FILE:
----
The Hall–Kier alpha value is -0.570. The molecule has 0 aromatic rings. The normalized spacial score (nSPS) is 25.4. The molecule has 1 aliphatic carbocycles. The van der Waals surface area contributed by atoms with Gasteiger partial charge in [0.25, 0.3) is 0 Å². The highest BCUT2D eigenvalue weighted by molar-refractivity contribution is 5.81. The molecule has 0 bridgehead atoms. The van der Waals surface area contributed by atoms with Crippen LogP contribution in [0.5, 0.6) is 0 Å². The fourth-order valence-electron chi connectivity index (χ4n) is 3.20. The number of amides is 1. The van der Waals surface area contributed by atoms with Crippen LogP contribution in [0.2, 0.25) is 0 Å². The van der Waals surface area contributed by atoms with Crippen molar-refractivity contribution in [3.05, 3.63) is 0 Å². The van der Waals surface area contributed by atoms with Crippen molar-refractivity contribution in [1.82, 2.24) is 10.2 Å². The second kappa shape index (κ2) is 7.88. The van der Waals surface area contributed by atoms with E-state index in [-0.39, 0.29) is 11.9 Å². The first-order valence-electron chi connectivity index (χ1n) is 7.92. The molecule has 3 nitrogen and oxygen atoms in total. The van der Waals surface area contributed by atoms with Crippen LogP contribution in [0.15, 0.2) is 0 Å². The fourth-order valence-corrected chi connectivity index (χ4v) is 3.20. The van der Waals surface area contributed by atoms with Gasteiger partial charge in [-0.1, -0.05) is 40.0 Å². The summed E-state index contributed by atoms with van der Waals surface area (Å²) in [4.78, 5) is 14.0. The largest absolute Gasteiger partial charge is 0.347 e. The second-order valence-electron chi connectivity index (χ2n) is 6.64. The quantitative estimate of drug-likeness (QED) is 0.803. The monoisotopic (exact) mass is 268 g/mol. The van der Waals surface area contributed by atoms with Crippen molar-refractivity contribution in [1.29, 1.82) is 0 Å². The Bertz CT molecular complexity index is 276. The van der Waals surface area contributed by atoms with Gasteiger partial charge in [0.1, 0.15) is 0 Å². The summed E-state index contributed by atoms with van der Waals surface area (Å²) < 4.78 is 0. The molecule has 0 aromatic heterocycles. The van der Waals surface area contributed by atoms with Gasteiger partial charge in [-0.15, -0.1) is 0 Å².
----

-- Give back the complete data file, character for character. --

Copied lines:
The Hall–Kier alpha value is -0.570. The molecule has 0 aromatic rings. The normalized spacial score (nSPS) is 25.4. The molecule has 1 aliphatic carbocycles. The van der Waals surface area contributed by atoms with Gasteiger partial charge in [0.25, 0.3) is 0 Å². The highest BCUT2D eigenvalue weighted by molar-refractivity contribution is 5.81. The molecule has 0 bridgehead atoms. The van der Waals surface area contributed by atoms with Crippen LogP contribution in [0.5, 0.6) is 0 Å². The fourth-order valence-electron chi connectivity index (χ4n) is 3.20. The number of amides is 1. The van der Waals surface area contributed by atoms with Crippen LogP contribution in [0.2, 0.25) is 0 Å². The van der Waals surface area contributed by atoms with Crippen molar-refractivity contribution in [3.05, 3.63) is 0 Å². The van der Waals surface area contributed by atoms with Crippen molar-refractivity contribution in [1.82, 2.24) is 10.2 Å². The second kappa shape index (κ2) is 7.88. The van der Waals surface area contributed by atoms with E-state index in [-0.39, 0.29) is 11.9 Å². The first-order valence-electron chi connectivity index (χ1n) is 7.92. The molecule has 3 nitrogen and oxygen atoms in total. The van der Waals surface area contributed by atoms with Crippen LogP contribution in [0.15, 0.2) is 0 Å². The fourth-order valence-corrected chi connectivity index (χ4v) is 3.20. The van der Waals surface area contributed by atoms with Gasteiger partial charge in [-0.1, -0.05) is 40.0 Å². The summed E-state index contributed by atoms with van der Waals surface area (Å²) in [4.78, 5) is 14.0. The largest absolute Gasteiger partial charge is 0.347 e. The second-order valence-electron chi connectivity index (χ2n) is 6.64. The quantitative estimate of drug-likeness (QED) is 0.803. The monoisotopic (exact) mass is 268 g/mol. The van der Waals surface area contributed by atoms with Crippen molar-refractivity contribution in [1.29, 1.82) is 0 Å². The Bertz CT molecular complexity index is 276. The van der Waals surface area contributed by atoms with Gasteiger partial charge in [0.1, 0.15) is 0 Å². The summed E-state index contributed by atoms with van der Waals surface area (Å²) < 4.78 is 0. The molecule has 0 aromatic heterocycles. The van der Waals surface area contributed by atoms with Gasteiger partial charge in [-0.15, -0.1) is 0 Å².